The next thing you have to do—I know this from both my clinical and marital experience (thirty years of each)—is actually talk to your partner for about ninety minutes a week, purely about practical and personal matters. “What is happening to you at work?” “What is going on, as far as you are concerned, with the kids?” “What needs to be done around the house?” “Is there anything bothering you that we can address?” “What do we have to do that is necessary to keep the wolf from the door next week?” Just pure, practical communication: partly because you have a story, your partner has a story, and you have a joint story. To know your story, you must tell it, and, for your partner to know it, he or she must hear it.
If you dip below ninety minutes a week, you generate a backlog, and your mutual story begins to unwind. At some point, that backlog is so large that you do not know who you are yourself, and you certainly do not know who your partner is, and you become mutually alienated. Your relationship loses its coherence. That is a bad situation.
When I am helping someone straighten out their marriage, let us say, we do very mundane things. I am not interested in vacations, special occasions, or anything that happens that is out of the ordinary. It is not that those things are unimportant, but they are not vital in the same sense that daily routines are vital. It is the latter that must be set right. I want to know what interrelationships constitute the bulk of your typical day.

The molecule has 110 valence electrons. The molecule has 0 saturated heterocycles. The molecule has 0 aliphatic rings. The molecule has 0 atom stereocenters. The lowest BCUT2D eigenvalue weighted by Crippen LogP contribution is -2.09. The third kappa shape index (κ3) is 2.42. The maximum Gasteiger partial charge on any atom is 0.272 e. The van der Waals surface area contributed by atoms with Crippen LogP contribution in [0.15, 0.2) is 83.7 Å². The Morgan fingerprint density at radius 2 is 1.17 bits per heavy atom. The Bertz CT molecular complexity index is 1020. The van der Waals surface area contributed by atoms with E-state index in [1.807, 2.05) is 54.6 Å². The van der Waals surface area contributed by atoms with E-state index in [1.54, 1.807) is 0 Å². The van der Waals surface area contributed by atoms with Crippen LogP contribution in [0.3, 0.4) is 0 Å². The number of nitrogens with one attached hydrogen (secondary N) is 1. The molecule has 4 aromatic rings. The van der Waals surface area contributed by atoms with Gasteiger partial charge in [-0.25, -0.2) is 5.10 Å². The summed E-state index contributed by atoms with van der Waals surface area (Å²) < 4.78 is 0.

You wake up together, perhaps; you eat together. You do such things every day. Maybe waking up, preparing for the day, and eating make up five hours a day. That is a third of your waking time and, therefore, a third of your life. It is thirty-five hours every seven days—a whole workweek; an entire career. Get it right. Ask yourself and each other: How do we want these times to be structured? How can we make the morning awakening pleasant? Can we attend to each other politely and with interest and perhaps without electronic distractions while we eat? Could we make our meals delicious and the atmosphere welcoming?
Does somebody meet you at the door and indicate a certain degree of happiness to see you, or are you ignored because everyone is using their smartphones, or met with a litany of complaints? How would you like to organize that, so you do not dread the moment you arrive at home? There are things you do together that are mundane things; those things you do every day. But they are your whole life.